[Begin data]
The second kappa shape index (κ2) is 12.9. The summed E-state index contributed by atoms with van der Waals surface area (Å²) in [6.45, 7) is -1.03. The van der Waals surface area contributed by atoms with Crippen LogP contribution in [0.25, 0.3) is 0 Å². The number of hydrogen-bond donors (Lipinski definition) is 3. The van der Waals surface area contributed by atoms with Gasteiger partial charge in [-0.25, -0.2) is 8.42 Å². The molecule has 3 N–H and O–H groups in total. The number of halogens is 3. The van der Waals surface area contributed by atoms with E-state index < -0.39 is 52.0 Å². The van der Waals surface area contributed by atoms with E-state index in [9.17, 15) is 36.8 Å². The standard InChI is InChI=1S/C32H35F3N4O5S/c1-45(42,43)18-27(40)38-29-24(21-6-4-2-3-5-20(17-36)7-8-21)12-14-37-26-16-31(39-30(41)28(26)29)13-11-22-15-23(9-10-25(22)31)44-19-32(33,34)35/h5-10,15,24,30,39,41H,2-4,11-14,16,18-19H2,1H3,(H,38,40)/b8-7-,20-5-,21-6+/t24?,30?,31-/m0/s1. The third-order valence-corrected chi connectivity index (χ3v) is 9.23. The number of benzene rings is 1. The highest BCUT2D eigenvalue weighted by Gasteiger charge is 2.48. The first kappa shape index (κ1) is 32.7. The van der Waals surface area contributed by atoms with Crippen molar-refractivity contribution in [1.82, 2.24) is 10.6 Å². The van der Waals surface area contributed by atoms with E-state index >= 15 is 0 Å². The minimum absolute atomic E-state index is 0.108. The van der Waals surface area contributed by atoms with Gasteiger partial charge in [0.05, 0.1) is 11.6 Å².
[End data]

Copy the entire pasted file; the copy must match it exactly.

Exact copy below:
The second kappa shape index (κ2) is 12.9. The summed E-state index contributed by atoms with van der Waals surface area (Å²) in [6.45, 7) is -1.03. The van der Waals surface area contributed by atoms with Crippen LogP contribution in [0.25, 0.3) is 0 Å². The number of hydrogen-bond donors (Lipinski definition) is 3. The van der Waals surface area contributed by atoms with Gasteiger partial charge in [-0.25, -0.2) is 8.42 Å². The molecule has 3 N–H and O–H groups in total. The number of halogens is 3. The van der Waals surface area contributed by atoms with E-state index < -0.39 is 52.0 Å². The van der Waals surface area contributed by atoms with E-state index in [9.17, 15) is 36.8 Å². The standard InChI is InChI=1S/C32H35F3N4O5S/c1-45(42,43)18-27(40)38-29-24(21-6-4-2-3-5-20(17-36)7-8-21)12-14-37-26-16-31(39-30(41)28(26)29)13-11-22-15-23(9-10-25(22)31)44-19-32(33,34)35/h5-10,15,24,30,39,41H,2-4,11-14,16,18-19H2,1H3,(H,38,40)/b8-7-,20-5-,21-6+/t24?,30?,31-/m0/s1. The third-order valence-corrected chi connectivity index (χ3v) is 9.23. The number of benzene rings is 1. The highest BCUT2D eigenvalue weighted by Gasteiger charge is 2.48. The first kappa shape index (κ1) is 32.7. The van der Waals surface area contributed by atoms with Crippen molar-refractivity contribution in [1.82, 2.24) is 10.6 Å². The van der Waals surface area contributed by atoms with E-state index >= 15 is 0 Å². The minimum absolute atomic E-state index is 0.108. The van der Waals surface area contributed by atoms with Gasteiger partial charge in [0.05, 0.1) is 11.6 Å².